Once again certain feminists seek to OWN feminism, when the reality is that WE as women define what we want in our society and relationships with men. We don’t all want what bell hooks wants.
Excuse me, bell hooks, but I actually like the romantic and sensual attention I get from a man when I dress provocatively the way Beyonce does in Lemonade and videos like “Partition.” I enjoy my sexuality and to suggest that we limit our SAFE expression of that with a man that we love is absurd.
Choosing to enjoy your body and passion is NOT a perpetuation of the commodification of the black female body, or any female body. Beyonce OWNS her art and makes her own choices. She chose to delay the overt sexuality in her music until after marriage. She didn’t play into “industry” pressures the way Miley Cyrus has.
Other powerhouses who are using the power of choice are Rihanna, Pink, and even Janelle Monae for example, who express various parts of what it is to be a woman. They don’t only make sexual music or present a sexualized image. They DIVERSIFY and show pride in ALL that it means TO BE A WOMAN.
The power of CHOICE is what women need. Not more oppression in the reverse direction as you would suggest that we not enjoy our beauty or the sensual expressions and interactions with our lover, husband, or partner.
A lot of women respond to Beyonce’s form of feminism because it is more in line with our personal life choices and path. Perhaps we should come up with a different term then, since people like bell hooks think feminism can only come in one form and one direction.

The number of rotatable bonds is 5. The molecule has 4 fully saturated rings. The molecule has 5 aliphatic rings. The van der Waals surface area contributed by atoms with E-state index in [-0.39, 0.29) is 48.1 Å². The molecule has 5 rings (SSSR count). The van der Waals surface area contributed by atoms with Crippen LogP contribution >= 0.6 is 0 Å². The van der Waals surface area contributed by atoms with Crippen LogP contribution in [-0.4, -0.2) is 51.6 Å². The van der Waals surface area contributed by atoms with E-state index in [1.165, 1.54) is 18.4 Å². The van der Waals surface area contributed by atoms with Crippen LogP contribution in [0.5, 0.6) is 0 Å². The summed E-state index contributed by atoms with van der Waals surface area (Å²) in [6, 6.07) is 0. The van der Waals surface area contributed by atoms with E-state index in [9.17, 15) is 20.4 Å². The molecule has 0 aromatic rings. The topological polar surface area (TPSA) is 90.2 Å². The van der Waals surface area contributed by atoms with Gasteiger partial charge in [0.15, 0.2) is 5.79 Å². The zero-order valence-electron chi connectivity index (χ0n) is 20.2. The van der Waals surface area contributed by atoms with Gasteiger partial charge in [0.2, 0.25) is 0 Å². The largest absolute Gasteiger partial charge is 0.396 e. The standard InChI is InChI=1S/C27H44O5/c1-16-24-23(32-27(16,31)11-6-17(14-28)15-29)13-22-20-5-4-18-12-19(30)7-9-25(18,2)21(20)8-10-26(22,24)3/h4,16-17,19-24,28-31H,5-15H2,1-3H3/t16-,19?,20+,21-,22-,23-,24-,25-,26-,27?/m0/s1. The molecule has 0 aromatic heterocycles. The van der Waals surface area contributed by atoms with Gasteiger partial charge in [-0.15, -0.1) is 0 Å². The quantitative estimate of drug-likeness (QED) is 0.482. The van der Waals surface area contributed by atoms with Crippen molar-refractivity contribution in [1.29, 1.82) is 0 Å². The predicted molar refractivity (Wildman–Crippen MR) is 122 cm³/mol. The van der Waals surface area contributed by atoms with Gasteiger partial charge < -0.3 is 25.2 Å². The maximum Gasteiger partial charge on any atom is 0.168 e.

What can we call this other form of equal rights for women and all oppressed groups? Because we don’t seek to demoralize and demote men in our efforts. We simply want equal pay and opportunity in the workforce and politics.
At home, I like my man to be the strong leader. And that’s my choice, just like some other household might make a different choice. But I like that men are the protectors most of the time as officers and military. They are physically stronger, and you know what, THAT’S TOTALLY OKAY.
I think romantic attraction and affection is beautiful. I think that HONEST music about emotions and the ways WE react to them is also okay. If Beyonce’s song is about a cheating man, and she reacts by smashing windows, she’s doing what artists have done throughout time: reflect the inner emotions that a lot of us share. Artists take something intangible and make it visual or auditory or both as this case.
The album goes on to discuss many more things in a very honest manner about how she wanted to speak on it.
Should she be less credible for expressing her beauty? Really?
That’s not “liberation.” What you suggest is just another form of oppression, and I cannot sign on for that.
In other words, while some of the album may not have been “original” enough for some, to suggest it sets women back or that it’s not “empowering” is a stretch, a really long stretch.
Thank you Beyonce, for the honesty in your art, for showing women the power of choosing how and when to express our beauty and sexuality, to enjoy our bodies and for showing us another example of the power of expression and action to empower and influence the world around us.
(Side Note: I wasn’t always a Beyonce fan. I just saw her as another pop-style type of artist who made fun dance songs. But since her album “Beyonce” in 2014 I’ve seen a change in her music and life that I respect.)
In response to bell hooks’ article about Beyonce’s video album Lemonade at: http://www.bellhooksinstitute.com/blog/2016/5/9/moving-beyond-pain